Whistler can breathe a sigh of relief after its long-troubled May long weekend largely passed without incident this year.
"It was noticeably different than it has been from other May 24th weekends, even last year," said Mayor Nancy Wilhelm-Morden.
Last year's Victoria Day holiday was marred by the stabbing death of Burnaby teen Luka Gordic, as well as a second, non-fatal stabbing less than 24 hours later. With a highly visible police presence and a $30,000 operational plan in place, Whistler RCMP reported a steep decline in calls for service in 2016 — 74 compared to 169 last year — and no major violent incidents to speak of. A total of 21 people were lodged in cells over the course of the weekend.
"We did not see the large groups of youth that we saw typically in years past," noted Staff Sgt. Steve LeClair. "We did see a few groups that were problematic and our officers, when they saw those groups walking in the village, would just tuck in behind them and keep an eye on them. I think that was actually quite a helpful tactic in curtailing violence and being able to intervene as soon as possible if there was any indication of violent behaviour."
LeClair said officers' high visibility, combined with Friday's roadblocks on Highway 99, likely played a role as well.
Local officials have used a multi-pronged approach to reclaim what has become something of a black eye on the resort calendar. The municipality's May Long Weekend Committee, made up of representatives from the local accommodation and bar sectors, police and council, was formed three years ago after a particularly raucous holiday. The Great Outdoors Festival (GO Fest) came out of those discussions as a way to attract a more family-oriented demographic. It would appear it's beginning to have its intended effect.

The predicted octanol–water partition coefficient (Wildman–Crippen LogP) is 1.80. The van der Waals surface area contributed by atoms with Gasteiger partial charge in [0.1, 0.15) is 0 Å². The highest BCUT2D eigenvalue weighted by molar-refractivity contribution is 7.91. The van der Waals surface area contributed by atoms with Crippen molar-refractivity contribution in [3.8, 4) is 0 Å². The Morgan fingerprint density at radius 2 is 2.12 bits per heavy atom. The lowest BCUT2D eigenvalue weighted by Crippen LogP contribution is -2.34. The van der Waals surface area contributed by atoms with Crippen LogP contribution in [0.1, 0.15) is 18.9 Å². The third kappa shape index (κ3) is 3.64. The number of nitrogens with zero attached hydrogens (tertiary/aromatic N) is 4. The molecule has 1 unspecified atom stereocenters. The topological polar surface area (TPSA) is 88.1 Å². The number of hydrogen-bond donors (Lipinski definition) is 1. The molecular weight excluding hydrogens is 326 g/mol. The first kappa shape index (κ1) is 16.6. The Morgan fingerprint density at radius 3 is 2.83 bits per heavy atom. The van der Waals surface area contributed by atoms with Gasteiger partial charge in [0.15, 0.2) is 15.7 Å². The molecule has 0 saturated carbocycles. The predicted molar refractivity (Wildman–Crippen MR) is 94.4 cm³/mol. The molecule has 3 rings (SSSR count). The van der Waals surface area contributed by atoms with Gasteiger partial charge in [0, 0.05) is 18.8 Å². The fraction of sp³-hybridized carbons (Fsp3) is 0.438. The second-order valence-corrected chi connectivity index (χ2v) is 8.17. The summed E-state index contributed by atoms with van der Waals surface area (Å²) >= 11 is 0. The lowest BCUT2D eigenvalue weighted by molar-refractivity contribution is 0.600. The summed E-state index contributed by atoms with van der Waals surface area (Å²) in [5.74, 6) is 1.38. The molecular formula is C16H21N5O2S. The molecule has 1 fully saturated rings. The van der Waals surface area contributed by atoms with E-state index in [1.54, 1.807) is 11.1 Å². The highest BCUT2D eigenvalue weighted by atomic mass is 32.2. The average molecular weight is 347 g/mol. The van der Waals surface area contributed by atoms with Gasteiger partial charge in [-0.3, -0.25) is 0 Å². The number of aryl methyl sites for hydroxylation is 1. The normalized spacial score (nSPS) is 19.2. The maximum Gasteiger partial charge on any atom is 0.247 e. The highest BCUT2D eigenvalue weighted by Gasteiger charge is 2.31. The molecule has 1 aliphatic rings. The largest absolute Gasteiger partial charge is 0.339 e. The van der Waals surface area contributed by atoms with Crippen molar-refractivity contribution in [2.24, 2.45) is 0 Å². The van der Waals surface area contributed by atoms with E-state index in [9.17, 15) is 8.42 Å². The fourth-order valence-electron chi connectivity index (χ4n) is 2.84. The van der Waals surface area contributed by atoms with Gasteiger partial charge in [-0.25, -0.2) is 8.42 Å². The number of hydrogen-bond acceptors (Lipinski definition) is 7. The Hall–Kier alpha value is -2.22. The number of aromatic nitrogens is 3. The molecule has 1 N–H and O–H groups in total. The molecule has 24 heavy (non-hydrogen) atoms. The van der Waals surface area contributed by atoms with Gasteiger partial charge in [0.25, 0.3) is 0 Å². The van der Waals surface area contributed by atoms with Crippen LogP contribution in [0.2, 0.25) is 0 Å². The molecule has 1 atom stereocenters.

"We knew that GO Fest would be a multi-year project and wouldn't change things overnight," said Wilhelm-Morden. "This was our third year and I think the programming was attracting people and the right kind of people."
The accommodation sector also played a crucial role in curbing unruly behavior, Wilhelm-Morden said. Some hotels had strict "one-strike" policies in place and kept a close eye on the guests occupying rooms. In past years, hotels struggled with keeping track of guests in rooms who had not actually booked reservations themselves.
"From our hotel perspective, it was a really great weekend," said Wendy Hargreaves, director of marketing for the Fairmont Chateau Whistler, where solo guests had to sign conduct waivers. "We managed our reservations very closely on who checked in and who didn't. We had lots of security on and absolutely no issues."
It doesn't appear business had decreased this year either, with Tourism Whistler confirming room-night bookings paced seven per cent ahead of the 2015 holiday.
"The general consensus from everyone I talked to in the restaurant world is that things were really steady and mellow without incidents," said the Whistler Restaurant Association's Amy Huddle, who also manages Sushi Village. "If anyone did experience lower sales, I think that's more to do with the weather than anything else."
Brenton Smith of O&R Entertainment, which owns and operates several resort bars and clubs, including the Amsterdam Pub and La Brasserie, said business was largely on par with last year's long weekend outside of a slight decrease in traffic at Maxx Fish.
He applauded the RMOW for its approach to the holiday and hopes to see a continued focus on attracting outdoor enthusiasts to the resort.
"It's definitely a good direction and I think if we can continue forward by creating even more outdoor initiatives through the weekend it will just fill the resort with more outdoor lovers," Smith said.
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